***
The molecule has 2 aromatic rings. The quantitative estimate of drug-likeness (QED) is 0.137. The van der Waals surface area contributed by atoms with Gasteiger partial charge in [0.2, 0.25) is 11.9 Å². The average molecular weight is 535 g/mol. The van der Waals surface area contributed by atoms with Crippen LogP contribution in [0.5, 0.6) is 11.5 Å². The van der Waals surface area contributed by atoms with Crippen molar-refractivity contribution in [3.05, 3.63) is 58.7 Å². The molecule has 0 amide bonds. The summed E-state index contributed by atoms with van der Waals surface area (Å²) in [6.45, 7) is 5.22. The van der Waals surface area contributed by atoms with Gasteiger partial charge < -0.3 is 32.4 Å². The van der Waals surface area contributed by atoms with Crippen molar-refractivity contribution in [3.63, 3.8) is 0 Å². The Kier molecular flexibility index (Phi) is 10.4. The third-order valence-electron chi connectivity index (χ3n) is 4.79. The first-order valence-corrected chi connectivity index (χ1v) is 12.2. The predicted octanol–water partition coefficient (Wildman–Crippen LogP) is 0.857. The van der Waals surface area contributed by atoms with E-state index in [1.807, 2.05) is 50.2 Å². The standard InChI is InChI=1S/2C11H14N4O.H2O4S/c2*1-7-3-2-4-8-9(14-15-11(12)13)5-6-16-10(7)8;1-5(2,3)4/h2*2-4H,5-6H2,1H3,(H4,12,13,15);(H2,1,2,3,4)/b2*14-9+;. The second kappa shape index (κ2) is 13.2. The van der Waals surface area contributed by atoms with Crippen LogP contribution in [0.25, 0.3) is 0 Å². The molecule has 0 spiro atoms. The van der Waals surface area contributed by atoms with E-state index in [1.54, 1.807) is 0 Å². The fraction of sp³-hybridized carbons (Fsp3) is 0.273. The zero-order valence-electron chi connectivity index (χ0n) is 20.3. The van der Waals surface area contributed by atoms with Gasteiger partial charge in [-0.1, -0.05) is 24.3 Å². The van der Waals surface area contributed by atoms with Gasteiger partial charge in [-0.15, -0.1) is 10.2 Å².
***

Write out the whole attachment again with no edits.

The molecule has 2 aromatic rings. The quantitative estimate of drug-likeness (QED) is 0.137. The van der Waals surface area contributed by atoms with Gasteiger partial charge in [0.2, 0.25) is 11.9 Å². The average molecular weight is 535 g/mol. The van der Waals surface area contributed by atoms with Crippen LogP contribution in [0.5, 0.6) is 11.5 Å². The van der Waals surface area contributed by atoms with Crippen molar-refractivity contribution in [3.05, 3.63) is 58.7 Å². The molecule has 0 amide bonds. The summed E-state index contributed by atoms with van der Waals surface area (Å²) in [6.45, 7) is 5.22. The van der Waals surface area contributed by atoms with Gasteiger partial charge < -0.3 is 32.4 Å². The van der Waals surface area contributed by atoms with Crippen molar-refractivity contribution in [3.63, 3.8) is 0 Å². The Kier molecular flexibility index (Phi) is 10.4. The third-order valence-electron chi connectivity index (χ3n) is 4.79. The first-order valence-corrected chi connectivity index (χ1v) is 12.2. The predicted octanol–water partition coefficient (Wildman–Crippen LogP) is 0.857. The van der Waals surface area contributed by atoms with E-state index in [1.807, 2.05) is 50.2 Å². The standard InChI is InChI=1S/2C11H14N4O.H2O4S/c2*1-7-3-2-4-8-9(14-15-11(12)13)5-6-16-10(7)8;1-5(2,3)4/h2*2-4H,5-6H2,1H3,(H4,12,13,15);(H2,1,2,3,4)/b2*14-9+;. The second kappa shape index (κ2) is 13.2. The van der Waals surface area contributed by atoms with Crippen LogP contribution in [0.25, 0.3) is 0 Å². The molecule has 0 spiro atoms. The van der Waals surface area contributed by atoms with E-state index in [1.54, 1.807) is 0 Å². The fraction of sp³-hybridized carbons (Fsp3) is 0.273. The zero-order valence-electron chi connectivity index (χ0n) is 20.3. The van der Waals surface area contributed by atoms with Gasteiger partial charge in [-0.1, -0.05) is 24.3 Å². The van der Waals surface area contributed by atoms with Gasteiger partial charge in [-0.15, -0.1) is 10.2 Å².